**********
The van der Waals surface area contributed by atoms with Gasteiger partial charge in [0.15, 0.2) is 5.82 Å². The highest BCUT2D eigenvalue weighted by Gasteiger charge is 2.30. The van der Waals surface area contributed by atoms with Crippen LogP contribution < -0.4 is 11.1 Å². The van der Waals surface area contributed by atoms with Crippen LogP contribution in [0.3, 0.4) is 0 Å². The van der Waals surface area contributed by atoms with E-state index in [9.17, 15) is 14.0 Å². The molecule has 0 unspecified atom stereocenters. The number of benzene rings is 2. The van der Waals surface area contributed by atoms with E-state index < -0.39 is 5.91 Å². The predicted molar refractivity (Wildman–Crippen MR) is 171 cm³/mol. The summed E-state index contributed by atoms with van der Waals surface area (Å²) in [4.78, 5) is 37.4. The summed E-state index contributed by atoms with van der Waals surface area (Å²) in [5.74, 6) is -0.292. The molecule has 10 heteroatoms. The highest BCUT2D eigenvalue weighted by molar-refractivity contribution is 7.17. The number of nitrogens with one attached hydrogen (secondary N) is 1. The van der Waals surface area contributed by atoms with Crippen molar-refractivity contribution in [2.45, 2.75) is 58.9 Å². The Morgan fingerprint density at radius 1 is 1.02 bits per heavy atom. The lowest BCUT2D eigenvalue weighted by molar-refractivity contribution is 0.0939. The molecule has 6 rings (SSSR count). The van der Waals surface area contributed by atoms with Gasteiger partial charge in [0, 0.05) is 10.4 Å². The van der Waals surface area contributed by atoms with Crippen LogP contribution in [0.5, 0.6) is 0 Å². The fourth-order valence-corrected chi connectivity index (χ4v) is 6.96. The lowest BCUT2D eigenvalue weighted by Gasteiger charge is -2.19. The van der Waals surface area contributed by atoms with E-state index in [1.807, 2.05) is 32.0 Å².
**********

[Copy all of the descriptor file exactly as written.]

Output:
The van der Waals surface area contributed by atoms with Gasteiger partial charge in [0.15, 0.2) is 5.82 Å². The highest BCUT2D eigenvalue weighted by Gasteiger charge is 2.30. The van der Waals surface area contributed by atoms with Crippen LogP contribution < -0.4 is 11.1 Å². The van der Waals surface area contributed by atoms with Crippen LogP contribution in [0.3, 0.4) is 0 Å². The van der Waals surface area contributed by atoms with E-state index in [9.17, 15) is 14.0 Å². The molecule has 0 unspecified atom stereocenters. The number of benzene rings is 2. The van der Waals surface area contributed by atoms with E-state index < -0.39 is 5.91 Å². The predicted molar refractivity (Wildman–Crippen MR) is 171 cm³/mol. The summed E-state index contributed by atoms with van der Waals surface area (Å²) in [4.78, 5) is 37.4. The summed E-state index contributed by atoms with van der Waals surface area (Å²) in [5.74, 6) is -0.292. The molecule has 10 heteroatoms. The highest BCUT2D eigenvalue weighted by molar-refractivity contribution is 7.17. The number of nitrogens with one attached hydrogen (secondary N) is 1. The van der Waals surface area contributed by atoms with Crippen molar-refractivity contribution in [2.45, 2.75) is 58.9 Å². The Morgan fingerprint density at radius 1 is 1.02 bits per heavy atom. The lowest BCUT2D eigenvalue weighted by molar-refractivity contribution is 0.0939. The molecule has 6 rings (SSSR count). The van der Waals surface area contributed by atoms with Gasteiger partial charge in [0, 0.05) is 10.4 Å². The van der Waals surface area contributed by atoms with Crippen LogP contribution in [0.5, 0.6) is 0 Å². The fourth-order valence-corrected chi connectivity index (χ4v) is 6.96. The lowest BCUT2D eigenvalue weighted by Gasteiger charge is -2.19. The van der Waals surface area contributed by atoms with E-state index in [1.807, 2.05) is 32.0 Å².